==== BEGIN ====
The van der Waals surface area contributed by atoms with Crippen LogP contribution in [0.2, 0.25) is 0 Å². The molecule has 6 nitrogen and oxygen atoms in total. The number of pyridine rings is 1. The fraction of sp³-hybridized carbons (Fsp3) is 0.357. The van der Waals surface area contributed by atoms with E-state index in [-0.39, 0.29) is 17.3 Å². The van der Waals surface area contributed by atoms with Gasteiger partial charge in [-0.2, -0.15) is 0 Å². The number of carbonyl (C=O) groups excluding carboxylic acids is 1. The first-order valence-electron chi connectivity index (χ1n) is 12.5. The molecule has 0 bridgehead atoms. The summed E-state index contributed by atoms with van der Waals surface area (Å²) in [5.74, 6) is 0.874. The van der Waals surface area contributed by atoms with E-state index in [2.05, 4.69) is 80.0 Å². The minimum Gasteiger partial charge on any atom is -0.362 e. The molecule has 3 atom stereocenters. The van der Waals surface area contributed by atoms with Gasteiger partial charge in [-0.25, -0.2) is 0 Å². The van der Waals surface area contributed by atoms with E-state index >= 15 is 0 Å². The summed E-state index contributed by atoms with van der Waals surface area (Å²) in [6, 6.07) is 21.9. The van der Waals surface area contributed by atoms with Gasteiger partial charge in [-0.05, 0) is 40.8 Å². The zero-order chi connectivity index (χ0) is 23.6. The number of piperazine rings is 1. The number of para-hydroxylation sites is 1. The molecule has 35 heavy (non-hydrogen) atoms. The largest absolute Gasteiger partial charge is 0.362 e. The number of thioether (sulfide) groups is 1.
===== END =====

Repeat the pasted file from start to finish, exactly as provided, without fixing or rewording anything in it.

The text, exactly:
The van der Waals surface area contributed by atoms with Crippen LogP contribution in [0.2, 0.25) is 0 Å². The molecule has 6 nitrogen and oxygen atoms in total. The number of pyridine rings is 1. The fraction of sp³-hybridized carbons (Fsp3) is 0.357. The van der Waals surface area contributed by atoms with E-state index in [-0.39, 0.29) is 17.3 Å². The van der Waals surface area contributed by atoms with Gasteiger partial charge in [-0.2, -0.15) is 0 Å². The number of carbonyl (C=O) groups excluding carboxylic acids is 1. The first-order valence-electron chi connectivity index (χ1n) is 12.5. The molecule has 0 bridgehead atoms. The summed E-state index contributed by atoms with van der Waals surface area (Å²) in [5.74, 6) is 0.874. The van der Waals surface area contributed by atoms with E-state index in [2.05, 4.69) is 80.0 Å². The minimum Gasteiger partial charge on any atom is -0.362 e. The molecule has 3 atom stereocenters. The van der Waals surface area contributed by atoms with Gasteiger partial charge in [-0.25, -0.2) is 0 Å². The van der Waals surface area contributed by atoms with E-state index >= 15 is 0 Å². The summed E-state index contributed by atoms with van der Waals surface area (Å²) in [6, 6.07) is 21.9. The van der Waals surface area contributed by atoms with Gasteiger partial charge in [-0.05, 0) is 40.8 Å². The zero-order chi connectivity index (χ0) is 23.6. The number of piperazine rings is 1. The number of para-hydroxylation sites is 1. The molecule has 35 heavy (non-hydrogen) atoms. The largest absolute Gasteiger partial charge is 0.362 e. The number of thioether (sulfide) groups is 1.